Image: Leaflets lie on a table at a booth at a military veterans’ job fair in Carson, California October 3, 2014. REUTERS/Lucy Nicholson
By Lucia Mutikani
WASHINGTON (Reuters) – The number of Americans filing for jobless benefits fell last week and layoffs in December were the smallest in 15-1/2 years, pointing to labor market strength even as economic growth appears to have slowed sharply in the fourth quarter.
Coming on the heels of a report on Wednesday showing private payrolls in December notched their biggest increase in a year, the data on Thursday suggest the economy’s fundamentals remain healthy as it’struggles against the headwinds of a strong dollar, bloated inventories and energy sector investment cuts.
“The data are supportive of continued job gains. You don’t go into a recession with jobless claims and layoffs at these low levels,” said Jacob Oubina, senior economist at RBC Capital Markets in New York.
Initial claims for state unemployment benefits dropped 10,000 to a seasonally adjusted 277,000 for the week ended Jan. 2, the Labor Department said. The decline partially unwound the prior week’s jump, which had lifted claims to their highest level since early July.
Last week was the 44th straight week that claims held below the 300,000 mark, which is associated with a healthy labor market. That is the longest run since the early 1970s.
The four-week moving average of claims, considered a better measure of labor market trends as it’strips out week-to-week volatility, slipped 1,250 to 275,750 last week.
The encouraging news on the labor market comes ahead of the release on Friday of the closely watched employment report for December. According to a Reuters survey of economists, nonfarm payrolls likely increased 200,000 in December, on top of the 211,000 jobs added in November. The unemployment rate is seen unchanged at a 7-1/2-year low of 5 percent.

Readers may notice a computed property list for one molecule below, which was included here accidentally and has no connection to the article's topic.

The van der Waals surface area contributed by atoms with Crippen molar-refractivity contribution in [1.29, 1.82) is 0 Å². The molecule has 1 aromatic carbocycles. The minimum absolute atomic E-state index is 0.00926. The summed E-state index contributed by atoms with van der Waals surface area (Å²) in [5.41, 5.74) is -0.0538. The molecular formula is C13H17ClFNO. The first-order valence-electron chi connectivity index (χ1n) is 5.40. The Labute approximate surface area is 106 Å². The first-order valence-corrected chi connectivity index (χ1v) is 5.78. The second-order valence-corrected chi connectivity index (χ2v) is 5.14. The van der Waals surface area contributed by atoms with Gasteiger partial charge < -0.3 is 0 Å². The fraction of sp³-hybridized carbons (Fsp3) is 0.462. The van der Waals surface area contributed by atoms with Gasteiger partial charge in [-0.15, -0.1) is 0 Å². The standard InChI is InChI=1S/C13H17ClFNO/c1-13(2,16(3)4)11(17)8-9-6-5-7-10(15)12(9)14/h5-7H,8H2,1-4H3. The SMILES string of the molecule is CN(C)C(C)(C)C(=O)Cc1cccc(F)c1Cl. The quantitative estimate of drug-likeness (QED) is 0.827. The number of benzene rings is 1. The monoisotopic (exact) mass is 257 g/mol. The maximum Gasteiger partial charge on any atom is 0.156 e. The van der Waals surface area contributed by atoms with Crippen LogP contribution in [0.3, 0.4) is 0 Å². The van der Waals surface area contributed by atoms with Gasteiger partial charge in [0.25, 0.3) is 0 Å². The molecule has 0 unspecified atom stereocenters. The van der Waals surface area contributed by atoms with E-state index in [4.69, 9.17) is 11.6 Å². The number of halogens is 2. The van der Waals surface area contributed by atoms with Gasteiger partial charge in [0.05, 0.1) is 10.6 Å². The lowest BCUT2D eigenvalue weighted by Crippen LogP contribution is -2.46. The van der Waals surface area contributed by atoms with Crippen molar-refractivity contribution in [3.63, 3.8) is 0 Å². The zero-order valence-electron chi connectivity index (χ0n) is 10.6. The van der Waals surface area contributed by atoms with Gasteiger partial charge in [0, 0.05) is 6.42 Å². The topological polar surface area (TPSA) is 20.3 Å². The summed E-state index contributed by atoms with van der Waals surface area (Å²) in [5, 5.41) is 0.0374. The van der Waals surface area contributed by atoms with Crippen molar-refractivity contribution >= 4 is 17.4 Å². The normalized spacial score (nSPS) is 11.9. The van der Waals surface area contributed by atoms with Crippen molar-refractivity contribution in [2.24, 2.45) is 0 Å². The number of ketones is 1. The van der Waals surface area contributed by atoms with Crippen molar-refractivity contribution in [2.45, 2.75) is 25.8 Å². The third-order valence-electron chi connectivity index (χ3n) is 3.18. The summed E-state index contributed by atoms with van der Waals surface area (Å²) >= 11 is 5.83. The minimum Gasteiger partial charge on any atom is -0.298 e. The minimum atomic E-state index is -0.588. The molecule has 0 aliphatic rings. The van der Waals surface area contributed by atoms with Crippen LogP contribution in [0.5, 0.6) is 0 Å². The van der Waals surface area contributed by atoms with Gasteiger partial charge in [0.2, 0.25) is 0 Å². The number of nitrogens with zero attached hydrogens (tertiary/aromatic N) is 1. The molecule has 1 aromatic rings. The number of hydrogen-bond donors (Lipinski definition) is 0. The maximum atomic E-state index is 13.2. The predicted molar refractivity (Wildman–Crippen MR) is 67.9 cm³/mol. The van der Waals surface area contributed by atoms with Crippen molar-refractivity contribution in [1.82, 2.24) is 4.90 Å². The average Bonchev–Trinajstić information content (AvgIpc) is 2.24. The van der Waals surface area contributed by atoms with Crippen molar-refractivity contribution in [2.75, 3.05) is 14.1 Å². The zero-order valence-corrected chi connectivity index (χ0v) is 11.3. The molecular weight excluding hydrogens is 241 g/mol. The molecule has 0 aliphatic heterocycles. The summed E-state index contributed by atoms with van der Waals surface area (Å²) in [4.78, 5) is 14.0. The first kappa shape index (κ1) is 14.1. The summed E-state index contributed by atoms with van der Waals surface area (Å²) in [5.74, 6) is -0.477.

“The current (claims) data continue to indicate that U.S. labor markets are fundamentally healthy. We expect a similar read from tomorrow’s December employment report,” said Jesse Hurwitz, an economist at Barclays in New York.
Should the December employment report meet expectations, it could calm fears over the U.S. economy and ease some pressure on global equity markets, which have suffered a sell-off this week on concerns about the impact of slowing growth in China on the world economy.
Weak reports on U.S. manufacturing, construction spending, auto sales and export growth prompted economists this week to slash their fourth-quarter GDP growth estimates by as much as one percentage point to as low as a 0.5 percent annual pace. The economy grew at a 2 percent annual rate in the third quarter.
U.S. stocks were trading lower on Thursday, also as a continued decline in oil prices rattled investors. The dollar weakened against a basket of currencies and prices for longer-dated U.S. government debt fell.
In a separate report, global outplacement consultancy Challenger, Gray & Christmas said U.S.-based employers announced plans to cut 23,622 jobs in December, the fewest since June 2000. That was down 24 percent from November and the lowest December job-cut total on record.
For all of 2015, announced layoffs totaled 598,510, the most since 2011. Job cuts last year were mostly driven by the energy sector, which has been roiled by a collapse in oil prices, as well as layoffs in the military.
There were 94,409 announced layoffs in the energy sector last year, nearly seven times the job cuts announced in this industry in 2014. The United States Army announced plans to cut 57,000 troops and civilian personnel from its ranks.
“Low job cut announcements, layoff rates, and jobless claims point to companies seeking to retain workers in a tighter labor market environment,” said John Ryding, chief economist at RDQ Economics in New York.
(Reporting by Lucia Mutikani; Editing by Andrea Ricci)
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